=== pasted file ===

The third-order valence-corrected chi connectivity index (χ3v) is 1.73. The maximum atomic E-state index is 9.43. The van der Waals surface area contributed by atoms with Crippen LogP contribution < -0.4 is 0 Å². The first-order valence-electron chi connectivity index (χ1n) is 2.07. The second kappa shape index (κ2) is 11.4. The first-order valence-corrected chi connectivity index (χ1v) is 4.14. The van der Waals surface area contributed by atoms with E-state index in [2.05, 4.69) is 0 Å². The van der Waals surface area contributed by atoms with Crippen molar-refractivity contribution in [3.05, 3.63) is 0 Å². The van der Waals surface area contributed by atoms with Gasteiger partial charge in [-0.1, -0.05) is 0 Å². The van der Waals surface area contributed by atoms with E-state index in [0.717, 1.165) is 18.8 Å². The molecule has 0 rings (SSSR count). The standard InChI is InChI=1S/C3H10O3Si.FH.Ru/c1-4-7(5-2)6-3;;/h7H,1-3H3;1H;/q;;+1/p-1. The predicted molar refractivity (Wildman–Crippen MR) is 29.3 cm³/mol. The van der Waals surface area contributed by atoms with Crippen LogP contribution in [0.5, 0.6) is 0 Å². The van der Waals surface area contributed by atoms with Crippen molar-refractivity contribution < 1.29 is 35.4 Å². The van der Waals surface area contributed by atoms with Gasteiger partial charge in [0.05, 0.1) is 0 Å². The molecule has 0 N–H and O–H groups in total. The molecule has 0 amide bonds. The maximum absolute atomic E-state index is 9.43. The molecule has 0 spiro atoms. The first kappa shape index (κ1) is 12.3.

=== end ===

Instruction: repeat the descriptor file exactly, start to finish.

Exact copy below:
The third-order valence-corrected chi connectivity index (χ3v) is 1.73. The maximum atomic E-state index is 9.43. The van der Waals surface area contributed by atoms with Crippen LogP contribution < -0.4 is 0 Å². The first-order valence-electron chi connectivity index (χ1n) is 2.07. The second kappa shape index (κ2) is 11.4. The first-order valence-corrected chi connectivity index (χ1v) is 4.14. The van der Waals surface area contributed by atoms with E-state index in [2.05, 4.69) is 0 Å². The van der Waals surface area contributed by atoms with Crippen molar-refractivity contribution in [3.05, 3.63) is 0 Å². The van der Waals surface area contributed by atoms with Gasteiger partial charge in [-0.1, -0.05) is 0 Å². The van der Waals surface area contributed by atoms with E-state index in [0.717, 1.165) is 18.8 Å². The molecule has 0 rings (SSSR count). The standard InChI is InChI=1S/C3H10O3Si.FH.Ru/c1-4-7(5-2)6-3;;/h7H,1-3H3;1H;/q;;+1/p-1. The predicted molar refractivity (Wildman–Crippen MR) is 29.3 cm³/mol. The van der Waals surface area contributed by atoms with Crippen LogP contribution in [0.5, 0.6) is 0 Å². The van der Waals surface area contributed by atoms with Crippen molar-refractivity contribution < 1.29 is 35.4 Å². The van der Waals surface area contributed by atoms with Gasteiger partial charge in [0.05, 0.1) is 0 Å². The molecule has 0 N–H and O–H groups in total. The molecule has 0 amide bonds. The maximum absolute atomic E-state index is 9.43. The molecule has 0 spiro atoms. The first kappa shape index (κ1) is 12.3.